The Effects of Smoking Weed While Pregnant
Weed is a drug derived from the plant Cannabis sativa. It’s used for recreational and medicinal purposes.
What a mom-to-be puts on her skin, eats, and smokes affects her baby. Weed is one substance that can potentially impact a developing baby’s health.
Weed (also known as marijuana, pot, or bud) is the dried portion of the Cannabis sativa plant. People smoke or eat weed for its effects on the body. It can cause euphoria, relaxation, and enhanced sensory perception. In most states, recreational use is illegal.
Weed’s active compound is delta-9-tetrahydrocannabinol (THC). This compound can cross a mother’s placenta to get to her baby during pregnancy.
But weed’s effects during pregnancy can be difficult to determine. This is because many women who smoke or eat weed also use substances like alcohol, tobacco, and other drugs. As a result, it’s tough to say which is causing a problem.
Weed is the most commonly used illicit drug during pregnancy. Studies have tried to estimate the exact number of pregnant women who use weed, but results vary.
According to the American Congress of Obstetricians and Gynecologists (ACOG), 2 to 5 percent of women use weed during pregnancy. This number goes up for certain groups of women. For example, young, urban, and socioeconomically disadvantaged women report higher rates of use that reach up to 28 percent.
Doctors have linked weed use during pregnancy with increased risk for complications. These may include:
- low birth weight
- premature birth
- small head circumference
- small length
Researchers mostly study the effects of weed use during pregnancy on animals. Experts say exposure to THC can affect a baby’s brain development .
Babies born to mothers who smoke weed during pregnancy don’t have serious signs of withdrawal. However, other changes may be noted.
Research is ongoing, but a baby whose mother used weed during pregnancy may have problems as they get older. The research isn’t clear: Some older research reports no long-term developmental differences, but newer research is showing some problems for these children.
THC is considered a developmental neurotoxin by some. A child whose mother used weed during pregnancy may have trouble with memory, attention, controlling impulses, and school performance. More research is needed.
What a mom-to-be puts on her skin, eats, and smokes affects her baby. Using weed during pregnancy can be dangerous for your developing baby-to-be. THC can have an effect on your baby’s brain development and types of available weed can vary. Here’s why doctors recommend that you not smoke weed if you’re expecting.
9 Things Smoking Weed Does to Your Body
When it comes to polarizing health topics, few subjects spark more debate than weed (except maybe CrossFit or the Paleo Diet). Can it improve your health? Lower stress? Make you more forgetful? Even make you thinner?
The science is still, well, hazy—but some research is starting to give us an idea of what exactly weed does to the human body.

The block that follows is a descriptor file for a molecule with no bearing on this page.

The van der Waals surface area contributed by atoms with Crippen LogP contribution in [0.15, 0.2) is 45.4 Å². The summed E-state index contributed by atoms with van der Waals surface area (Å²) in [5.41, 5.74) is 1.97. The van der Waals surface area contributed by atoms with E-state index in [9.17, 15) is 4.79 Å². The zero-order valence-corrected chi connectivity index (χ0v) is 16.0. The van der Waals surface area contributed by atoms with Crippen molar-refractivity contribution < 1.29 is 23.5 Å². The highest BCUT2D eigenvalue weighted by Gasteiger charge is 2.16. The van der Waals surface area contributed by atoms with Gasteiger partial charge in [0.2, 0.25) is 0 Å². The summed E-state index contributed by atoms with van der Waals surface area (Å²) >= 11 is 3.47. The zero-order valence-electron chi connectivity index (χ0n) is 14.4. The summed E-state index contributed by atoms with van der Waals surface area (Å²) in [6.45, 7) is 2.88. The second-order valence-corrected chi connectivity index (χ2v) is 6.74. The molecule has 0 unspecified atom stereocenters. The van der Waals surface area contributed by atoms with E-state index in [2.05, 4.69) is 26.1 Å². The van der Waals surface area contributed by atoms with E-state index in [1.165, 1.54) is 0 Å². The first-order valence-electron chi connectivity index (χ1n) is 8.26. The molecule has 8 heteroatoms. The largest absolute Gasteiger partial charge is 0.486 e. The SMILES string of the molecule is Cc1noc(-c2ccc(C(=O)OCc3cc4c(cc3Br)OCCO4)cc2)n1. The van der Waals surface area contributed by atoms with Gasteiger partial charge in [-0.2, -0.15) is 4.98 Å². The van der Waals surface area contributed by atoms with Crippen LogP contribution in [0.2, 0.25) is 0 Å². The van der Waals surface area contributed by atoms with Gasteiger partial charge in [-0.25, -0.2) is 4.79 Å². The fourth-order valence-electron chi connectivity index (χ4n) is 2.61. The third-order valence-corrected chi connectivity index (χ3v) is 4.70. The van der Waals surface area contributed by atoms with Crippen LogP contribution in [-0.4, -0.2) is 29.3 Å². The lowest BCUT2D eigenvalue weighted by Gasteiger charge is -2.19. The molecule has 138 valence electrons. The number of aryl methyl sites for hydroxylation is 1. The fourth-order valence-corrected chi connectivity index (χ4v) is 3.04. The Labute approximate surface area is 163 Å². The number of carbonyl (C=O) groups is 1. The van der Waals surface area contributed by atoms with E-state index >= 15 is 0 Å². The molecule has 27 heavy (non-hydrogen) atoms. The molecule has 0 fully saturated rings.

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For instance: Toking up regularly could dull your emotional response and cause addiction, according to a marijuana study from the University of Michigan Health System. Researchers analyzed 108 people in their early 20s (69 men and 39 women), all of whom were taking part in a larger study of substance use. In the study, participants sat in an MRI while they played a game, in which they pressed a button when they saw a target on a computer screen cross in front of them. Before each round, they were told they could win 20 cents or $5—or they might lose that amount, or have no reward or loss. Scientists assessed the moment of anticipation (a.k.a. when volunteers knew they could get a few dollars richer).
Now, you’d think getting free money would be cause for excitement, but scientists found the more marijuana use volunteers reported, the less their reward centers were activated.
“Over time, marijuana use was associated with a lower response to a monetary reward,” study author and neuroscientist Mary Heitzeg, Ph.D, said in a press release. “This means that something that would be rewarding to most people was no longer rewarding to them, suggesting but not proving that their reward system has been ‘hijacked’ by the drug, and that they need the drug to feel reward—or that their emotional response has been dampened.”
That’s not all. Smoking weed might also be more addicting than you think.
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“Some people may believe that marijuana is not addictive or that it’s ‘better’ than other drugs that can cause dependence,” Heitzeg said. “But this study provides evidence that it’s affecting the brain in a way that may make it more difficult to stop using it. It changes your brain in a way that may change your behavior, and where you get your sense of reward from.”
To be fair: Even if one scientific study suggests that marijuana might help your bones grow or hurt your short-term memory, that doesn’t necessarily make it true. All this research is still developing, and it’ll be a long time before we know anything for sure about weed’s effects on the human body. Still, it’s good to know where the science is heading.
Find out all the other ways—good and bad—marijuana could be influencing your health.
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Find out 9 ways marijuana could be influencing your health. The science is still hazy—but research is giving us an idea of what weed does to the body.